Super Bowl XVII
Super Bowl XVII was played at the Rose Bowl on January 30, 1983. I was supposed to be there – and I was supposed to take my favorite son Ed with me. It was the Redskins versus the Dolphins and since we lived in South Florida during the Perfect Season of 1972, this was going to be a little extra special for us.
Here’s the deal – I managed the Holiday Spa in Center City Philadelphia – a million-dollar facility right across the street from City Hall – and I was a real hotshot back then. Transformed that place from losing $600-grand a year to plus $1-mil. Won a Porsche 944 in a national sales contest – a goddam Porsche 944 – hard to believe. Never wanted that Porsche. Didn’t accept it. I was a Corvette guy and took the money instead.
Get the Best
The secret to my success was surrounding myself with the best people I could find. Some managers refuse to do that because they feel threatened by subordinates. Afraid they might be replaced. But not me.
For that turn-around, I assembled great individuals – Bill Gaffney, Ginger Nadel, Mary Storti, John Belisari – and my right-hand man George Herbert, aka Herbie. Everyone dedicated themselves to working as a team, kicking ass, and being the best.
We succeeded, and they were responsible for my success.
Super Bowl Contest
Well, that year, Holiday ran a Super Bowl contest. Based on sales production, the top X-number of managers throughout the company won a trip to Pasadena. I don’t remember what the X represents because we finished first by a country mile. So I was going to the Super Bowl – and I was taking my 15-year-old son with me.
First thing in the morning on the Friday before the game, FedEx delivered the airline tickets to my office. My son already obtained permission to miss school the following Monday because we’d be traveling back from California. All we had to do was pack the next morning and go to the airport. Everything looked rosy.
Sometime after noon on Friday, my district manager arrived at my spa. His name was Maury Scarborough and he usually stopped in on Fridays. But when he got there that day, he said he had to talk to me. We went into my office. He closed the door behind us and told me to take a seat.
I sat behind my desk.
He remained standing.
“I’ll keep it short,” he said. “You’re not going to the Super Bowl.”
“What the fuck?”
“Frank disqualified you.”
Frank was Frank Bond – and he was the president of the company. He was also a sleazy character who virtually grew up in burlesque clubs on “The Block” in Baltimore. My disdain for the man notwithstanding, I’d be the last person to criticize his business acumen. He started with nothing and turned a chain of fitness clubs into an entity he eventually sold to Bally’s for nearly $30-million.
Frank was also an insecure man who surrounded himself with yes-men. As Defense Exhibit D-1, I present the Carotene Pill Episode.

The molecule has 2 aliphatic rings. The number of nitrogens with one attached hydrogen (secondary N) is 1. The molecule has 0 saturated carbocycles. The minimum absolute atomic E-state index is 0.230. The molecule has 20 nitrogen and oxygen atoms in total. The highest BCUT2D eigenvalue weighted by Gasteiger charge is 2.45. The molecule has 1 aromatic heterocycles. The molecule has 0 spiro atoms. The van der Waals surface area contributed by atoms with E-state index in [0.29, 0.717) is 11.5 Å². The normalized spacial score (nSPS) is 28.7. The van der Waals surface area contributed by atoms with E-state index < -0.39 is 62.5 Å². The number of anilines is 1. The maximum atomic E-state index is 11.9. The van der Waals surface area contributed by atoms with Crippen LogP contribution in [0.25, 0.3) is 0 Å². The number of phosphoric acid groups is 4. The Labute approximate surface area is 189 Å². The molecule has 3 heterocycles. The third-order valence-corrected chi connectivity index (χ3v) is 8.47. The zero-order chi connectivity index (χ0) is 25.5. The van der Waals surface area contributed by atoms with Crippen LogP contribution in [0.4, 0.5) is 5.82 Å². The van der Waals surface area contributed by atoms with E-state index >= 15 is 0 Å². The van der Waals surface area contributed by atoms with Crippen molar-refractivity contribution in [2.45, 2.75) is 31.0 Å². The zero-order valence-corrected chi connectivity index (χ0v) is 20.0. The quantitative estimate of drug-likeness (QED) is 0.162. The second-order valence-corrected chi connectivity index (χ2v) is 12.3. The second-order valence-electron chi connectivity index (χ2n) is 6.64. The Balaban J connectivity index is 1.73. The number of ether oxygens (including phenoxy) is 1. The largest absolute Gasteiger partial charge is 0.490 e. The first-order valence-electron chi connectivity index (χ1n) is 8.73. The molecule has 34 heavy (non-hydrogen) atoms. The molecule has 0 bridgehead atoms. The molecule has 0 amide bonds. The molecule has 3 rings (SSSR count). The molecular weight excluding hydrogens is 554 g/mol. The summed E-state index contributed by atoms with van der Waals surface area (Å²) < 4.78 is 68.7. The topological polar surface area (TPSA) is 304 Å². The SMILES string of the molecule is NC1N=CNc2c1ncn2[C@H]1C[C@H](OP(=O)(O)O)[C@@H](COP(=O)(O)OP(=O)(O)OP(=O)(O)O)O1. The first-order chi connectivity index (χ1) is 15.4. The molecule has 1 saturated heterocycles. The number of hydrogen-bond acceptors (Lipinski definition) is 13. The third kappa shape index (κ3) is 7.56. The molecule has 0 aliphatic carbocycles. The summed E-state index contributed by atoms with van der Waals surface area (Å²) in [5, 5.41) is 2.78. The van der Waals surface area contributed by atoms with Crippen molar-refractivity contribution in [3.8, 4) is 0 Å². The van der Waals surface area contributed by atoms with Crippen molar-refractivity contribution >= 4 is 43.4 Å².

Carotene Pill Episode
One winter, Frank wanted to enhance his appearance by sporting a year-round tan. To do so, he purchased carotene pills. If the instructions said to take one pill per day, Frank took five. Before long, his face was orange – but his yes-men refused to tell him how he really looked. Instead, they complimented his tan.
“Barry, how do you like my tan?’ he asked me one day.
By that point he was also smearing Vaseline all over his face and was glowing like a waxed tangerine.
“Frank … You look like an asshole.”
We had a couple conversations like that over the years and I knew he was making mental notes each time. Knew he was the type of person who held a grudge and would get even one day. This was that day.
“Disqualified me for what?” I asked my DM.
He explained that Frank pulled Holiday Spa’s equivalent of the tuck-rule out of his ass – and that’s why I wasn’t going.
I pointed out that said “tuck-rule” was never specified as one of the parameters of the contest rules.
Didn’t matter. Frank made his ruling – and that was that. I wasn’t going.
It hurt – but what hurt worse was the fact that I was going to disappoint my son. The following week at school, he was going to have to tell his friends that he didn’t go to the Super Bowl after all. He was going to have to endure the accusations that he was full of shit – perhaps that he made the whole thing up to begin with – and that his friends would take everything he said in the future with the proverbial grain of salt.
Piss on His Grave
I am neither a vengeful man nor a vindictive man. I don’t know if Frank Bond is dead or alive. But if he’s dead and I knew where he was buried, I’d make an annual trip to that cemetery and piss on Frank Bond’s grave. I’d do it, of course, on Super Bowl Sunday.
I didn’t watch much of Super Bowl XVII on TV. But I’d already received a poster from Holiday as part of my trip packet. I took that poster, had it framed, and hung it above the mantel as a constant reminder to always beware of impending evil.
Indeed, that was my saddest Super Bowl ever.
Ed – I’m so sorry for what I put you through. It was the saddest day of my life – and you can blame your father for what happened.
By the way, Frank extracted the ultimate revenge three years later when he fired me. But that wound up being one of the best things that ever happened. Yes, I went from making $80-grand a year to $16,000 teaching school. But I was teaching in the Virgin islands and taking correspondence courses on learning the craft of writing.
If not for Frank Bond’s being a vindictive prick, I never woulda become America’s Best Crime Writer.